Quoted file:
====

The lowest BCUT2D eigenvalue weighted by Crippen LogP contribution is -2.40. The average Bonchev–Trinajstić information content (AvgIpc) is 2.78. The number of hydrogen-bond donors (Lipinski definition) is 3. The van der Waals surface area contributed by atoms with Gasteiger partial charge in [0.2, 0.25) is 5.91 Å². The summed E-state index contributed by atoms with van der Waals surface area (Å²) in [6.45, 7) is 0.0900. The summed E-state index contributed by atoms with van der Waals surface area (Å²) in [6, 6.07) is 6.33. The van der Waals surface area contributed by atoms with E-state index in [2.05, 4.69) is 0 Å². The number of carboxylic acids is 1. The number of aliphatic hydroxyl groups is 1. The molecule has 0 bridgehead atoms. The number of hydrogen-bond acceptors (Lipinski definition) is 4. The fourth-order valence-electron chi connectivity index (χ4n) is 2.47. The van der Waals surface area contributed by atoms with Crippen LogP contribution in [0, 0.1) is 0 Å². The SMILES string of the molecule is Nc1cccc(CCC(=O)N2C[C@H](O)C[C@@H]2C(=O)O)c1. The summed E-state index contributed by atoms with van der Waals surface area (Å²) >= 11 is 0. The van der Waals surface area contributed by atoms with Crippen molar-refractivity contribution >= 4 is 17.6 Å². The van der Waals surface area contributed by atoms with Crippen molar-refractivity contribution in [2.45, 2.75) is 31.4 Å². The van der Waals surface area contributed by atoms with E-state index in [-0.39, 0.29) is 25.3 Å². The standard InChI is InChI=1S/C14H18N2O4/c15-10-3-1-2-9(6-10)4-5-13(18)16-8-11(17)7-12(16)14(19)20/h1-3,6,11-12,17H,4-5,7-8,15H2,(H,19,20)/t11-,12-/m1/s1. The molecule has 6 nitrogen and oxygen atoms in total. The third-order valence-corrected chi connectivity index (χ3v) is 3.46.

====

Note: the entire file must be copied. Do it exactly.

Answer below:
The lowest BCUT2D eigenvalue weighted by Crippen LogP contribution is -2.40. The average Bonchev–Trinajstić information content (AvgIpc) is 2.78. The number of hydrogen-bond donors (Lipinski definition) is 3. The van der Waals surface area contributed by atoms with Gasteiger partial charge in [0.2, 0.25) is 5.91 Å². The summed E-state index contributed by atoms with van der Waals surface area (Å²) in [6.45, 7) is 0.0900. The summed E-state index contributed by atoms with van der Waals surface area (Å²) in [6, 6.07) is 6.33. The van der Waals surface area contributed by atoms with E-state index in [2.05, 4.69) is 0 Å². The number of carboxylic acids is 1. The number of aliphatic hydroxyl groups is 1. The molecule has 0 bridgehead atoms. The number of hydrogen-bond acceptors (Lipinski definition) is 4. The fourth-order valence-electron chi connectivity index (χ4n) is 2.47. The van der Waals surface area contributed by atoms with Crippen LogP contribution in [0, 0.1) is 0 Å². The SMILES string of the molecule is Nc1cccc(CCC(=O)N2C[C@H](O)C[C@@H]2C(=O)O)c1. The summed E-state index contributed by atoms with van der Waals surface area (Å²) >= 11 is 0. The van der Waals surface area contributed by atoms with Crippen molar-refractivity contribution >= 4 is 17.6 Å². The van der Waals surface area contributed by atoms with Crippen molar-refractivity contribution in [2.45, 2.75) is 31.4 Å². The van der Waals surface area contributed by atoms with E-state index in [-0.39, 0.29) is 25.3 Å². The standard InChI is InChI=1S/C14H18N2O4/c15-10-3-1-2-9(6-10)4-5-13(18)16-8-11(17)7-12(16)14(19)20/h1-3,6,11-12,17H,4-5,7-8,15H2,(H,19,20)/t11-,12-/m1/s1. The molecule has 6 nitrogen and oxygen atoms in total. The third-order valence-corrected chi connectivity index (χ3v) is 3.46.